Police Being Sued for Violent Crackdown on Occupy Oakland
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The National Lawyers Guild and the American Civil Liberties Union of Northern California filed suit on Monday against the Oakland Police Department, and any local agencies assisting them, for its widespread use of excessive force against Occupy Oakland protesters on October 25 and during the night of November 2.
That OPD has shown contempt for the rule of law in its violent crackdowns on dissent, and departed dramatically from what the department itself views as best practices for balancing public safety and free speech, is evident from the nature of the lawsuit: the civil rights attorneys are trying to compel OPD to follow its own crowd-control policy.
“Generally, the issue with excessive force cases is whether the force applied was reasonable under the circumstances,” Linda Lye, an ACLU staff attorney on the case told AlterNet. “And law enforcement will often argue, 'well, we needed to apply the force in a given circumstance because it was necessary to achieve our legitimate law enforcement goals.' Here, when OPD is systematically violating specific provisions in its own crowd control policy, there can be no argument that they need to do this, because the guildelines already represent what OPD thinks is reasonable in these circumstances.” She added: “It's outrageous.”
The guidelines were drawn as part of a settlement of a 2003 suit – also filed by the Lawyers Guild and ACLU NorCal – stemming from a case in which OPD used an abundance of violence against peaceful protesters demonstrating against the invasion of Iraq. “The crowd control policy represents even OPD's view of best practices,” said Lye. She explained that they detail exactly ”when you can declare an assembly unlawful, when you can require a group of people assembled together to disperse, and how you go about doing that.”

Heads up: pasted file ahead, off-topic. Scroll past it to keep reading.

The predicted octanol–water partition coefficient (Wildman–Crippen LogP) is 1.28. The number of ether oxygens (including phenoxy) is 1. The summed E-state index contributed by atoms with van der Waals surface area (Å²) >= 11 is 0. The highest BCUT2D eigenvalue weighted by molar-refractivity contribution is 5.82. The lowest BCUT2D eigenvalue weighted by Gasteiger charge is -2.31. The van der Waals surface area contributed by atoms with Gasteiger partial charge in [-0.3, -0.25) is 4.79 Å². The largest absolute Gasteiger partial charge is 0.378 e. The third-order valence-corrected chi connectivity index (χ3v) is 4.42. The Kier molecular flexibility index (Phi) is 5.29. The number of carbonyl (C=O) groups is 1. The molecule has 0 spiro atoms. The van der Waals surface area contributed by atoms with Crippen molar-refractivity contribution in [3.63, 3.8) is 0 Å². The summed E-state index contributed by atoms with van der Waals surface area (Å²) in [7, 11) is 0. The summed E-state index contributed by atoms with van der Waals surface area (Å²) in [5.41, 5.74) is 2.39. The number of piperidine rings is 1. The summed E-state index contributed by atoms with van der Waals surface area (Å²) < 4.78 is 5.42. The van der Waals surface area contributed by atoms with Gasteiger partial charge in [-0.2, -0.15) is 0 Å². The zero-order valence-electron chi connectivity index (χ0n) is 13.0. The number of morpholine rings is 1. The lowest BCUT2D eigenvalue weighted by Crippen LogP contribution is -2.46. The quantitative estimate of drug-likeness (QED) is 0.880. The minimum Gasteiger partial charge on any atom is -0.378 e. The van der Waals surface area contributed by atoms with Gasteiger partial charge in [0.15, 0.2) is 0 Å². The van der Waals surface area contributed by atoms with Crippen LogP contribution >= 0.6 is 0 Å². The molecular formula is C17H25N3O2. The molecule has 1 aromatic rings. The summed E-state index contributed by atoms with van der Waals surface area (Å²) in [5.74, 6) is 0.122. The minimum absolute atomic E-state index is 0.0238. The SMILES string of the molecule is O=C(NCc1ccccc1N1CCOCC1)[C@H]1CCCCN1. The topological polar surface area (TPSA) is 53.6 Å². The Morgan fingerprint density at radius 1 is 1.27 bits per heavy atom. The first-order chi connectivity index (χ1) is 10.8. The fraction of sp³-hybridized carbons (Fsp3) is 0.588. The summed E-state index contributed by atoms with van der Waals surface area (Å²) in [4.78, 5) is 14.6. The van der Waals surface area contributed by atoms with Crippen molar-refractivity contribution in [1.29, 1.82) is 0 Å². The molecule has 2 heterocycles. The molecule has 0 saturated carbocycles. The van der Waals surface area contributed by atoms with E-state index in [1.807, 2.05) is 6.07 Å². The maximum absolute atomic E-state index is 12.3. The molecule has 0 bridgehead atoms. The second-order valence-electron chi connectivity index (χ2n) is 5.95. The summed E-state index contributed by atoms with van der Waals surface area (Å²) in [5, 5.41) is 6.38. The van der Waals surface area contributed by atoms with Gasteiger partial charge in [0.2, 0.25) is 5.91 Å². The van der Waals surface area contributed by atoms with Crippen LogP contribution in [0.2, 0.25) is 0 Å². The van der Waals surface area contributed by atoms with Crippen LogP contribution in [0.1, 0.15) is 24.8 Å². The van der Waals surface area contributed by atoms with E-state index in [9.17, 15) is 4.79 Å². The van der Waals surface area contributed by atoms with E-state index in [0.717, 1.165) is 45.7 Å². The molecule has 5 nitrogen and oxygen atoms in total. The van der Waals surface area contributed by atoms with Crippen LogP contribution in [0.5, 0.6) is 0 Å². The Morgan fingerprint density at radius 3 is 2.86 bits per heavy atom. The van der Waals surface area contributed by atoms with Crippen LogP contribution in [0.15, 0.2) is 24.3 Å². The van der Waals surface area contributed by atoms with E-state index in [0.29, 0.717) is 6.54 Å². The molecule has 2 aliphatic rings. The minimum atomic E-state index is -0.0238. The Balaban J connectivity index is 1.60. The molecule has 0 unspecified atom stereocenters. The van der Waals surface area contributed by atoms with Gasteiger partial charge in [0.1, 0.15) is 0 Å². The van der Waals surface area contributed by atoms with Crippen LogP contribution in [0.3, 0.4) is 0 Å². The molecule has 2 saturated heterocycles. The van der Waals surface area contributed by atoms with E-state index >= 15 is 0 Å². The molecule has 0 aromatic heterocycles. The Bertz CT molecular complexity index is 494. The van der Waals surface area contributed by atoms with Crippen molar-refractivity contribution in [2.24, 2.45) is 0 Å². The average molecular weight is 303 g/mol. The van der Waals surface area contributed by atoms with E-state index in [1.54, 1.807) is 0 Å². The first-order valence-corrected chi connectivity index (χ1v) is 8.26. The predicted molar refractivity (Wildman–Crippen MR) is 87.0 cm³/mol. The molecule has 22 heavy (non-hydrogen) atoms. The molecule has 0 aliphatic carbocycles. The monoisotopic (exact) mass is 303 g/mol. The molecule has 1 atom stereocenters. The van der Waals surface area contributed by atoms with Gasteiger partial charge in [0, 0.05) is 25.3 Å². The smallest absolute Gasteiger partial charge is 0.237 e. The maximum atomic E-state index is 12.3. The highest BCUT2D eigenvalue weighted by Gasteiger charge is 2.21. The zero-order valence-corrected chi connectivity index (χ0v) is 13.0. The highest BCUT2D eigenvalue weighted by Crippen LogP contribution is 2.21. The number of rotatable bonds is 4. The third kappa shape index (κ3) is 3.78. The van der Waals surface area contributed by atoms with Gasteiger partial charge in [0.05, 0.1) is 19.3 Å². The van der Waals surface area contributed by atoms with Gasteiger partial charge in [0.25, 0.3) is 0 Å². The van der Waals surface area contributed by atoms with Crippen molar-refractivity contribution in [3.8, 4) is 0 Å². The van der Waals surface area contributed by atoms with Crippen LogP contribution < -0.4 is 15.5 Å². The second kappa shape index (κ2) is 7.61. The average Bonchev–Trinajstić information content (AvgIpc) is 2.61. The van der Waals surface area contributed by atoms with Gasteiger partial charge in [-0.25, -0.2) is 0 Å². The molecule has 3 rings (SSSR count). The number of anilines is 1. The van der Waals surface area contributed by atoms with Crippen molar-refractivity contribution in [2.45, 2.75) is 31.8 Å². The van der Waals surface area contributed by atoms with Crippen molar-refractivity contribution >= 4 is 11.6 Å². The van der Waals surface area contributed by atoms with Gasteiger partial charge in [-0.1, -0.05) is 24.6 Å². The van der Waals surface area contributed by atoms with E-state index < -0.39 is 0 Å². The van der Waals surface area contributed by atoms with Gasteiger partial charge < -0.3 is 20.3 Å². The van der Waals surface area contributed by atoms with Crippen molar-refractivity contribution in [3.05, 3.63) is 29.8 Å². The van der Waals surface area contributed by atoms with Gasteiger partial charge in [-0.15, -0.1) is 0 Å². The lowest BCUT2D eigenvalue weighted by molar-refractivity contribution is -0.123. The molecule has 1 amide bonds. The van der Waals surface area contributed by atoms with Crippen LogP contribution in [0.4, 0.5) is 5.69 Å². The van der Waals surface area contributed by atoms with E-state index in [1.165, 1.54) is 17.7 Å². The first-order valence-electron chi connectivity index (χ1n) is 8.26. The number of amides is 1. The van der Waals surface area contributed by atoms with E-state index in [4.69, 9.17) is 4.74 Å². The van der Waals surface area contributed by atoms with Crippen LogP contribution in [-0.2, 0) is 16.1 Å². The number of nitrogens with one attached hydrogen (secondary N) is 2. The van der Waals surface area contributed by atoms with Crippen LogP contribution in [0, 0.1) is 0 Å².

Just about everything I witnessed on October 25 and November 2 violated those guidelines. Police repeatedly fired teargas, “less-lethal” projectiles and flash-bang grenades into a sea of protesters, actions they later claimed were justified because their officers were being hit by objects thrown by a few individuals in the crowd.
But the guidelines clearly state that less-lethal munitions “may never be used indiscriminately against a crowd or group of persons, even if some members of the crowd or group are violent or disruptive.”
“Crowds of protesters are heterogenous,” said Lye. “They simply cannot deploy these weapons against a whole group of people because a few of them throw some objects.”
The guidelines forbid deploying teargas or flash-bang grenades directly at a crowd of protesters, regardless of what's happening on the street; these weapons are supposed to be detonated a safe distance away from people's bodies. The suit charges that “officers threw them directly at the crowd, and without any audible warnings of their imminent use,” and notes that “one such volley of projectiles fractured the skull of United States Marine Corps veteran Scott Olsen, causing him to fall to the ground and putting him in the hospital for three weeks.”
OPD may only use less-lethal projectiles against an individual who poses an imminent threat. Even then, the guidelines prohibit their use except when such an “individual can be targeted without endangering other crowd members or bystanders.”
“It's a high threshhold,” said Lye. She added that a plastic water bottle thrown at a heavily armored police officer doesn't meet the standard.
Scott Campbell, one of the plaintiffs in the case, was anything but an "imminent threat" when a police officer decided to shoot him with a beanbag round – a fabric bag full of lead shot fired from a shotgun. He captured the assault in a video that has since gone viral (you can view the brief clip below).